In the classroom, students who get the right answers on tests are rewarded with good grades and often other tangible items such as certificates and trophies. But when do we reward students for creative thinking or being willing to persist in search of the right answer?
A few years ago I created "Brain Bucks" to reward students for finding creative solutions to problems or putting forth extra effort in completing assignments. I even used them to reward students for catching me in a mistake! I kept an envelope with Brain Bucks at my teaching station and looked for opportunities to reward good thinking. When someone came up with a new way to solve a problem or answered a question that had stumped many others, I handed that student a brain buck and said something like, "Wow! Way to use your brain today! I would never have thought of solving the problem that way!" My students quickly realized that I valued creative THINKING more than simply getting the right answer. Eventually, other students began to look for good thinking in others. I would frequently hear someone say, "Mrs. Candler, I think she deserves a Brain Buck for that idea!"
You can download your own Brain Bucks for free from the Classroom Management page on Teaching Resources. They are available in green and also in black and white if you prefer to print them on green paper.
Since Brain Bucks are just slips of paper and not real money, students need to be able to redeem them for something else that they value. I connected them to my full classroom economy system. Students earned money for jobs in the classroom as well as for having their homework for the whole week, and that class money could be used in our class auction at the end of each grading period. You can read more about my classroom economy system in the Classroom Economy freebie. Just download it from my TpT store to get started.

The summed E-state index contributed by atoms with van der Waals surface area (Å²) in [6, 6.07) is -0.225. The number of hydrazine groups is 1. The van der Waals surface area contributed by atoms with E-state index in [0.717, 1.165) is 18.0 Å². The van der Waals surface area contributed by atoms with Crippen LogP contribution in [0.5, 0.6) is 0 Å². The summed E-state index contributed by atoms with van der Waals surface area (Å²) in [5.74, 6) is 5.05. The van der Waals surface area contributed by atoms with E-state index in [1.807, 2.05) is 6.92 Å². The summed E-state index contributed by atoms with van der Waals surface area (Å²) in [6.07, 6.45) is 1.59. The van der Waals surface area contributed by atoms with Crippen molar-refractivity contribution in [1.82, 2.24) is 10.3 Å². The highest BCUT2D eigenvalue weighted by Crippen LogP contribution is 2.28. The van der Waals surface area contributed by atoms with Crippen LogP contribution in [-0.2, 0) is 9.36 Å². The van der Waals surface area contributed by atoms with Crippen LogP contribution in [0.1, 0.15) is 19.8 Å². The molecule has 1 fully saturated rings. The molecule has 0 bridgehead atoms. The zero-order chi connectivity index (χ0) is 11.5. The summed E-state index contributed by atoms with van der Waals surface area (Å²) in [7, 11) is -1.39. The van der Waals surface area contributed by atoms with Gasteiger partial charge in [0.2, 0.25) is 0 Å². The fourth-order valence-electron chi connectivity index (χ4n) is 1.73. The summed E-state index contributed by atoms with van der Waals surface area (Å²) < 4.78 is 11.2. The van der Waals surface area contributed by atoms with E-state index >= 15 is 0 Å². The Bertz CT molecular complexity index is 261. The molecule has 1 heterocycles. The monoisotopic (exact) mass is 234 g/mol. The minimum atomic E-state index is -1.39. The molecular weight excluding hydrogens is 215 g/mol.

Brain Bucks are a fun, effective, and cheap way to encourage students to think outside the box! For more ideas on classroom reward systems that might work with Brain Bucks, take a look at the responses to a question that was posted on my Facebook page. You'll find dozens and dozens of great ideas there! If you find new ways to use Brain Bucks in your own classroom, please share them here!
Laura Candler, Teaching Resources